The Fohnhouse Wandercats returned for DocFest day 2 with double strength, dragging Jonathan Hatfull from his sickbed and into the DocFest arena.

Michael Apted

The day started well with a Fohnhouse exclusive interview with director Michael Apted, known both for his work in documentary (the Up series, which reached 56 this year) and Hollywood (The World is Not Enough, Voyage of the Dawn Treader). We’ll publish the full interview soon, but Mr Apted happily answered our questions on everything from the origins of the Up series to having his work retro-fitted in 3D to suit the Hollywood 3D revolution, via his underrated 90s medical thriller Extreme Measures.

Director Christy Garland 

The first film of the day was Christy Garland’s The Bastard Sings the Sweetest Song, which manages to be both affecting and bleakly hilarious, as we watch the pattern of addiction play out in a house in Guyana. It tells the story of Muscle, a hard working family, who lives with his large collection of fighting birds and his extensive family, which includes his mother Mary. Mary is an alcoholic who frequently wanders the main road in search of a drink, so Muscle takes the precaution of locking her in a room to keep her from falling as she has done before. It’s a film that fits a lot into a relatively short running time. The filmmaker’s initial brief was to make a documentary on cockfighting, but the film also presents a perspective on addiction, the role of women, and the struggle to graduate from lower to middle-class in a poverty-stricken society. The subjects are witty and verbose (Mary is a poet, while Muscle compares one man’s skeleton in his closet to the “cemetery” in his own) and the director keeps her distance, allowing the subjects to express themselves on their terms.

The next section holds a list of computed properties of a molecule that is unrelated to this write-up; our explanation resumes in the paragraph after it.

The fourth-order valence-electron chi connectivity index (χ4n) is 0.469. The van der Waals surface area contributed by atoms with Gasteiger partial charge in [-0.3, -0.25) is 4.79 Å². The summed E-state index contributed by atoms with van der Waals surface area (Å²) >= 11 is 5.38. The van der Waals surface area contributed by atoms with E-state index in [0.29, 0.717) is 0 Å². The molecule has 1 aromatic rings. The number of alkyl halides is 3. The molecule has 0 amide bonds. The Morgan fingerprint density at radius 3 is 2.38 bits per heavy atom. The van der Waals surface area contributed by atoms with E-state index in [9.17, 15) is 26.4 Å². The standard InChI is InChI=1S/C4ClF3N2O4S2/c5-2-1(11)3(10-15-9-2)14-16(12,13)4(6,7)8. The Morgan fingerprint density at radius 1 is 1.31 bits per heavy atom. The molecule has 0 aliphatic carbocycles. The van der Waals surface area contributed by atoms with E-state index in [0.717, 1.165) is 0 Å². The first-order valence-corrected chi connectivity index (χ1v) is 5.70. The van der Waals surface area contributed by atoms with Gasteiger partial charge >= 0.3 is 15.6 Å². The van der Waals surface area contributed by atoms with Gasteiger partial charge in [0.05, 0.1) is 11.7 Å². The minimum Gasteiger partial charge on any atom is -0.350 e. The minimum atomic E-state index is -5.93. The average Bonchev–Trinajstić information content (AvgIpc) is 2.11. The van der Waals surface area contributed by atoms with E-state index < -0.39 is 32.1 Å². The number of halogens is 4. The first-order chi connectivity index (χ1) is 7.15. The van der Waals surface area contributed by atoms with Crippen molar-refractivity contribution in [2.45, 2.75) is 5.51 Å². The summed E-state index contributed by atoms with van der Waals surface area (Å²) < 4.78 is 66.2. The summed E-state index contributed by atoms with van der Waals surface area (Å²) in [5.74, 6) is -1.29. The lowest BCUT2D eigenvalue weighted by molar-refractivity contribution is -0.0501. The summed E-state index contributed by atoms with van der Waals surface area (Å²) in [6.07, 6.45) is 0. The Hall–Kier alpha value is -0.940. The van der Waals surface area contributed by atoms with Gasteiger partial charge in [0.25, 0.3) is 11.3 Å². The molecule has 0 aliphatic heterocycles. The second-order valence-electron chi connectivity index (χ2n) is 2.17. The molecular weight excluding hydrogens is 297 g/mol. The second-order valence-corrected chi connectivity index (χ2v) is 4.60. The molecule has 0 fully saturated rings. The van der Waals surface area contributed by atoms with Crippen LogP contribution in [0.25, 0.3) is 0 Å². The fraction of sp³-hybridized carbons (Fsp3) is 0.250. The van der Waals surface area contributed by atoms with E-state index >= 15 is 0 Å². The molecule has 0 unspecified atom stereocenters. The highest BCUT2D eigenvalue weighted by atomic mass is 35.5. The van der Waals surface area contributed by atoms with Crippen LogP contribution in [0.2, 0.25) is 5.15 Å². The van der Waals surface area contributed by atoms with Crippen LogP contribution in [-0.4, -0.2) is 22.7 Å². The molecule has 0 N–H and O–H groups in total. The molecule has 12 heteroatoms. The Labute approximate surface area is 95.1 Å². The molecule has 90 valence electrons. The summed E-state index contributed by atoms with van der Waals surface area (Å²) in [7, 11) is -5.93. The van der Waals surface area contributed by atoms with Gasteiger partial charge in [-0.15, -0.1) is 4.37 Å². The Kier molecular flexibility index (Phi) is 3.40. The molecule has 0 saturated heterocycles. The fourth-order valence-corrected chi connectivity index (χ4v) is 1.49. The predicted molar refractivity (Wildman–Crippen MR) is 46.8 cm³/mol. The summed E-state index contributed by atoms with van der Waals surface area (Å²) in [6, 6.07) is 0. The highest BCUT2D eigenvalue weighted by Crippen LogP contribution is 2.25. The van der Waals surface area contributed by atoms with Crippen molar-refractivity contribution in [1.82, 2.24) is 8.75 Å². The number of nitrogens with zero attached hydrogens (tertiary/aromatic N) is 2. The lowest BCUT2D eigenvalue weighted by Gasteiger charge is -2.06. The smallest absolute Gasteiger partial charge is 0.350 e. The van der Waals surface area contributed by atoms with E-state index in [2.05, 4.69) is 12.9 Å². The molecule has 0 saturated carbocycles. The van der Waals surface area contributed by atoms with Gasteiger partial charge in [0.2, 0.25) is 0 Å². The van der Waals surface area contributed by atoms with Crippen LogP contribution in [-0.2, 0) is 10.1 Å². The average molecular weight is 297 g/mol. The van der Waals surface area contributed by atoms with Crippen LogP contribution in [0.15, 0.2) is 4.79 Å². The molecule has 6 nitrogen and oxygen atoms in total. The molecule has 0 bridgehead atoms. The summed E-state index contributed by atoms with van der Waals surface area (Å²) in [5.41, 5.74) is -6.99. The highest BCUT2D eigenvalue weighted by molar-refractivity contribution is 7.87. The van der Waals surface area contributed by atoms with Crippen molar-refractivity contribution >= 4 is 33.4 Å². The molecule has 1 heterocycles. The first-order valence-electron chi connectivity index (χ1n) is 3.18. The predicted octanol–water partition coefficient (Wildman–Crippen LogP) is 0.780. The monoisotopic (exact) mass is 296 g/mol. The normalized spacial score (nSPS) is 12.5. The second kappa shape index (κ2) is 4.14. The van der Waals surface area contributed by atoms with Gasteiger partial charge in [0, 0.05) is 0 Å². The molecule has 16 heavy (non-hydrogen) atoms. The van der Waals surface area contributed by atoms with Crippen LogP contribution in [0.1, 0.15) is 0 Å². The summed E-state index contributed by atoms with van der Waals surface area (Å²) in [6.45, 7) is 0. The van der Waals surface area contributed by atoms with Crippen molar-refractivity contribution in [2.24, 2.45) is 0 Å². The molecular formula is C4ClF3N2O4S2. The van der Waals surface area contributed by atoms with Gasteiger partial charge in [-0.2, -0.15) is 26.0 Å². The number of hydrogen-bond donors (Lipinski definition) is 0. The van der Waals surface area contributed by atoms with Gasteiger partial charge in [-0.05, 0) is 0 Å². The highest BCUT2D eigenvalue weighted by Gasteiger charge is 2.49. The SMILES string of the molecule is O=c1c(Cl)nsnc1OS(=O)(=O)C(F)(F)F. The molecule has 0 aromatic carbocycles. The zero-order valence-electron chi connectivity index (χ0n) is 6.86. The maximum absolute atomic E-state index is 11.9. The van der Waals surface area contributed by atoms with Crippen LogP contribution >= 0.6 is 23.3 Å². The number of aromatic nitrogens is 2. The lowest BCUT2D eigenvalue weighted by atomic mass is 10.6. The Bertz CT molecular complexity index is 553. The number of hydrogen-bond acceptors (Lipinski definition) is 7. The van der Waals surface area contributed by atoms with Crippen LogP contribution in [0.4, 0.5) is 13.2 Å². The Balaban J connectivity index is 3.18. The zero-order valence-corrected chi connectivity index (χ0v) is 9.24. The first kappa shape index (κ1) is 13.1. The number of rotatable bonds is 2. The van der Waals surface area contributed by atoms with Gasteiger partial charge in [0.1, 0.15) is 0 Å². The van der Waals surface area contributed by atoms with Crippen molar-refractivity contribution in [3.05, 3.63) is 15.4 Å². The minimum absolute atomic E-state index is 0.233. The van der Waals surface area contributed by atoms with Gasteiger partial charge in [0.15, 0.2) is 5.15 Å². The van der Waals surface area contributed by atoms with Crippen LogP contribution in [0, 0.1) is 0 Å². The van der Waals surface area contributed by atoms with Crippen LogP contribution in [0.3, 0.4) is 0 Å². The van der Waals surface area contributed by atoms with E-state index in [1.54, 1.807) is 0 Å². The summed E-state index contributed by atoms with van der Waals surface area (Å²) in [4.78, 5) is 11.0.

The Howard Street screen allowed people to enjoy the few moments of sunshine

Jonathan caught up with Searching for Sugar Man and was as taken with it as Martin was. He would describe the music as an odd hybrid of Bob Dylan and Nick Drake. It’s a heart-warming film that’s a definite crowd-pleaser. In the meantime, Martin attended a talk with Michael Apted in which he discussed highlights from his career, focussing on how documentary practices can be applied to fiction film.

The night was rounded off with The Punk Syndrome, a Finnish documentary about four men with various disabilities who have formed their own punk band. It’s a raucous, frank look at the lives of its subjects that doesn’t shy away from the facts of their situation while simultaneously acknowledging the humour and pathos. All four of them have a wicked sense of humour which comes out in their lyrics. We’re shown their frustration at being forced into a routine and a life which is not of their choosing, from pedicurist appointments to living arrangements. But the joy of punk music is clearly a liberating experience that allows for connection as well as expression. The four members of Pertti Kurikan’s Name Day Party were all on hand for a Q & A after the film, where they made clear to the audience that punk music was not only the best way to express themselves, but that it was a hell of a lot of fun.